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Why Read Brave New World

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Next Thursday, the ladies’ book club will discuss the book, Brave New World. Published in 1932 by Aldous Huxley, an English writer and philosopher, well known for his practice of Eastern religion and drug use, it might raise the question: Why read this book from such a “sketchy” author? 

Two answers will be given below. One is by Lori Bridges, who will lead the discussion of this book next week. The other is by Neil Postman from his equally important book, Amusing Ourselves to Death.

My apology for reading Brave New World is that we should love the Lord and others with all our hearts and minds. Therefore, as thinking Christians we should not ignore such literary works, but engage them with a fulsome biblical worldview.

Faithful Christians do not only separate themselves from the culture. Rather, with minds renewed by the Word, we are to speak the gospel to a world that looks much like Huxley’s vision of the future. Indeed, as D. A. Carson observedin Christ and Culture Revisited, Christians must learn how to both resist and engage the culture. And in our ladies’ book club, there is a great opportunity to do both.

An Invitation to Read Brave New World

Do not love the world or anything in the world.
If anyone loves the world, love for the Father is not in them. 
1 John 2:15

Go into all the world and proclaim the gospel to the whole creation.
Mark 16:15

As Christians, how do we obey both of these exhortations from the Lord?  One answer is that we are to go into the world withoutbecoming like it. In other words, we are to love the world by not loving the world, so that our love for God might impel us to tell the lost world about the love of God.

God tells us every person is made in his image, so we want to love and care for all his creation. This includes those individuals (or cultures) whose choices we don’t always love. Still, in this cultural engagement, we have to be careful to not be affected by the choices, scenes, lifestyles, and temptations that surround us in this world.  

We can love those in the world without loving the world by seeking to understand the world. This might include seeking to understand why people make the choices they do, live in situations that make us uncomfortable, have lifestyles that contradict our Christian values, and pursue the temptations we try to avoid. Even when we don’t want to be like the world and return to the old habits we practiced before coming to Christ, we still cannot ignore the place people are coming from.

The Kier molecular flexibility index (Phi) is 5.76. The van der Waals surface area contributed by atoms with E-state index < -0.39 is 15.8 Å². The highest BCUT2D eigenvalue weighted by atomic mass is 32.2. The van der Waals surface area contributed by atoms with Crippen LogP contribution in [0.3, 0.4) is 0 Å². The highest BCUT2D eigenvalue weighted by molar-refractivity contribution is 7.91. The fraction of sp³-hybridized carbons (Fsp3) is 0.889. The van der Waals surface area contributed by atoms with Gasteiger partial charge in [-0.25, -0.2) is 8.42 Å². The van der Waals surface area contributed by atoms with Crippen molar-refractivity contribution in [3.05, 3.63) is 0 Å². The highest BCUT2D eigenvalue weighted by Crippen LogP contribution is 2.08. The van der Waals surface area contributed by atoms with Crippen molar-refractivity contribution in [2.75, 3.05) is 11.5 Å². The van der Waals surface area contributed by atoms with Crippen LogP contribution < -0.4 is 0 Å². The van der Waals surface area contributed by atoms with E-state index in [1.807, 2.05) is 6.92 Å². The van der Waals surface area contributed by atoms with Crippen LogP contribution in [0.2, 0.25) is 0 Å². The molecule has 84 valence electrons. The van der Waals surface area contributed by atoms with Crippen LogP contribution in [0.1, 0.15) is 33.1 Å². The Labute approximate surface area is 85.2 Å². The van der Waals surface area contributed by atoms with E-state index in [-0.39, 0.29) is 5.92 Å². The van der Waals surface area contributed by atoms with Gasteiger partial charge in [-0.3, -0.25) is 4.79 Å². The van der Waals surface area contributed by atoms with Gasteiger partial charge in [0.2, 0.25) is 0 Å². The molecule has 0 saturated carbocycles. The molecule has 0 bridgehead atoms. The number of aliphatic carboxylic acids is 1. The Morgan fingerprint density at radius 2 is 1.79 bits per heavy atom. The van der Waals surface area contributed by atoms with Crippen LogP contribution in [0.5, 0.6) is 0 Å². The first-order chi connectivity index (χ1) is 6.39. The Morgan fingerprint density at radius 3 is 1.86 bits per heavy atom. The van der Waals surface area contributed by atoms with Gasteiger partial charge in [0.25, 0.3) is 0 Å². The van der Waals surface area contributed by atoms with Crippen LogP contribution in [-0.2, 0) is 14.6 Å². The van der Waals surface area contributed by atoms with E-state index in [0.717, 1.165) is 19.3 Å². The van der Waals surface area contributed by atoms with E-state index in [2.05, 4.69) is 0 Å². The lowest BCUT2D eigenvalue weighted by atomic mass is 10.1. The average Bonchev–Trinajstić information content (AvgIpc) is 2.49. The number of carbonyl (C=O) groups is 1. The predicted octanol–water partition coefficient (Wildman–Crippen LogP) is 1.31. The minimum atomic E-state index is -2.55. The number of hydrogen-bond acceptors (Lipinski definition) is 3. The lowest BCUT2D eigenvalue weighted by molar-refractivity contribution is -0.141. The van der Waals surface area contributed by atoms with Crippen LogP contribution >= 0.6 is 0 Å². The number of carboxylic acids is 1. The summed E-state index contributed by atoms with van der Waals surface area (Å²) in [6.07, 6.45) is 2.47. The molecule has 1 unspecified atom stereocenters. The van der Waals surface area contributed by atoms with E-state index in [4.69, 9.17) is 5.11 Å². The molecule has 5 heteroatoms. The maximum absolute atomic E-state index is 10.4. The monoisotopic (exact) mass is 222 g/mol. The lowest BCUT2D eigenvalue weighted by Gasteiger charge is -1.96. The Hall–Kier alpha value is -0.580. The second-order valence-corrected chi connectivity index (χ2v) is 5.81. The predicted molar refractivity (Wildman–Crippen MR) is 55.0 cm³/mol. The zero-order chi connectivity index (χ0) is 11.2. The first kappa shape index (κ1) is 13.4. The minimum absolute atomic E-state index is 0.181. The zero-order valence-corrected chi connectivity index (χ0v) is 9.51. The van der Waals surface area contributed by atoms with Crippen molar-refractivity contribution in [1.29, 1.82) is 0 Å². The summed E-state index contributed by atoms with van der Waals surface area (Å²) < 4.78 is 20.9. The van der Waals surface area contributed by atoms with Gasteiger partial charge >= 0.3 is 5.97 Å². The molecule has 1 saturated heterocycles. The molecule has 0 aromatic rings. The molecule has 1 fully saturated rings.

This is where reading good books comes in. Sometimes we can peek in and see what we don’t want to touch through the medium of good books. Through reading the stories of others or even futuristic science like Brave New World, we are prepared to go and effectively speak the gospel to the people suffering from the things we find in good books.

Hebrews 5:14 tells us, “But solid food is for the mature, for those who have their powers of discernment trained by constant practice to distinguish good from evil.” Our church book club has become a great place to read books that challenge our thinking and enlarge our hearts and minds. Some we can completely relate to; some challenge us deeply. To that second goal, our book club offers a safe place where we can confront difficult ideas and evaluate how believers need to think about those ideas and see them through a biblical lens. 

That’s where books like Brave New Worldcan help us. It’s not a comfortable book to read; at times it made me feel like I was swimming in spit. A few weeks out from finishing it, however, I see how “good” it is. The characters are upsetting, the world frightening, and the story itself is dismal. Yet, as it envisions a world run by human pleasure (a worldview known as hedonism), it reveals so much about our age of instant gratification. While written by a non-Christian, one whose lifestyle is understandably upsetting, Huxley has written a book for our age.